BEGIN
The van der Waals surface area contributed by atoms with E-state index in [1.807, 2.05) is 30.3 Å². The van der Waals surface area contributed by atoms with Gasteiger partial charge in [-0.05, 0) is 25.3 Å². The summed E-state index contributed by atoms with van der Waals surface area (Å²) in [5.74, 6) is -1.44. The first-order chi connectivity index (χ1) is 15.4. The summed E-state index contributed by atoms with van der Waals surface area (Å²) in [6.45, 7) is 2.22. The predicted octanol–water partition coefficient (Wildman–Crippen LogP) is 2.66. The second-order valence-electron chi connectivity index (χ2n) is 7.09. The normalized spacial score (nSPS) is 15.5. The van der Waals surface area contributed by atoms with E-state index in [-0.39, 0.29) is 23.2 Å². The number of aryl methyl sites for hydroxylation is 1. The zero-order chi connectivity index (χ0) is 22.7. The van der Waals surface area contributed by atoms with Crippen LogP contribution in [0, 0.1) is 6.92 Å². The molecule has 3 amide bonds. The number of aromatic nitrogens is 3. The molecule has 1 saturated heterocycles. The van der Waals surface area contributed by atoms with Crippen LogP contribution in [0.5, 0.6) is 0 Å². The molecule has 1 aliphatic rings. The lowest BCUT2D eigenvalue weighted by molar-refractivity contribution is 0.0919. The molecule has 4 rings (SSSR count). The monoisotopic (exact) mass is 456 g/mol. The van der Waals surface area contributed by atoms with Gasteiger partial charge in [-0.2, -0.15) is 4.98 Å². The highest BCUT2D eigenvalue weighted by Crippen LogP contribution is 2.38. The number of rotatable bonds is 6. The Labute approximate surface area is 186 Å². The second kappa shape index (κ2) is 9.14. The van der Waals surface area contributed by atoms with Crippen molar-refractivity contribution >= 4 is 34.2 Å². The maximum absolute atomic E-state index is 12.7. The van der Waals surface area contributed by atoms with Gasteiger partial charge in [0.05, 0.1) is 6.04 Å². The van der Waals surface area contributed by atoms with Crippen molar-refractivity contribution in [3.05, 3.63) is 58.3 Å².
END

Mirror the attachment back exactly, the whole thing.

The van der Waals surface area contributed by atoms with E-state index in [1.807, 2.05) is 30.3 Å². The van der Waals surface area contributed by atoms with Gasteiger partial charge in [-0.05, 0) is 25.3 Å². The summed E-state index contributed by atoms with van der Waals surface area (Å²) in [5.74, 6) is -1.44. The first-order chi connectivity index (χ1) is 15.4. The summed E-state index contributed by atoms with van der Waals surface area (Å²) in [6.45, 7) is 2.22. The predicted octanol–water partition coefficient (Wildman–Crippen LogP) is 2.66. The second-order valence-electron chi connectivity index (χ2n) is 7.09. The normalized spacial score (nSPS) is 15.5. The van der Waals surface area contributed by atoms with E-state index in [-0.39, 0.29) is 23.2 Å². The number of aryl methyl sites for hydroxylation is 1. The zero-order chi connectivity index (χ0) is 22.7. The van der Waals surface area contributed by atoms with Crippen LogP contribution in [0, 0.1) is 6.92 Å². The molecule has 3 amide bonds. The number of aromatic nitrogens is 3. The molecule has 1 saturated heterocycles. The van der Waals surface area contributed by atoms with Crippen LogP contribution in [0.5, 0.6) is 0 Å². The molecule has 1 aliphatic rings. The lowest BCUT2D eigenvalue weighted by molar-refractivity contribution is 0.0919. The molecule has 4 rings (SSSR count). The monoisotopic (exact) mass is 456 g/mol. The van der Waals surface area contributed by atoms with Gasteiger partial charge in [-0.2, -0.15) is 4.98 Å². The highest BCUT2D eigenvalue weighted by Crippen LogP contribution is 2.38. The number of rotatable bonds is 6. The Labute approximate surface area is 186 Å². The second kappa shape index (κ2) is 9.14. The van der Waals surface area contributed by atoms with Crippen molar-refractivity contribution >= 4 is 34.2 Å². The maximum absolute atomic E-state index is 12.7. The van der Waals surface area contributed by atoms with Gasteiger partial charge in [0.05, 0.1) is 6.04 Å². The van der Waals surface area contributed by atoms with Crippen molar-refractivity contribution in [3.05, 3.63) is 58.3 Å².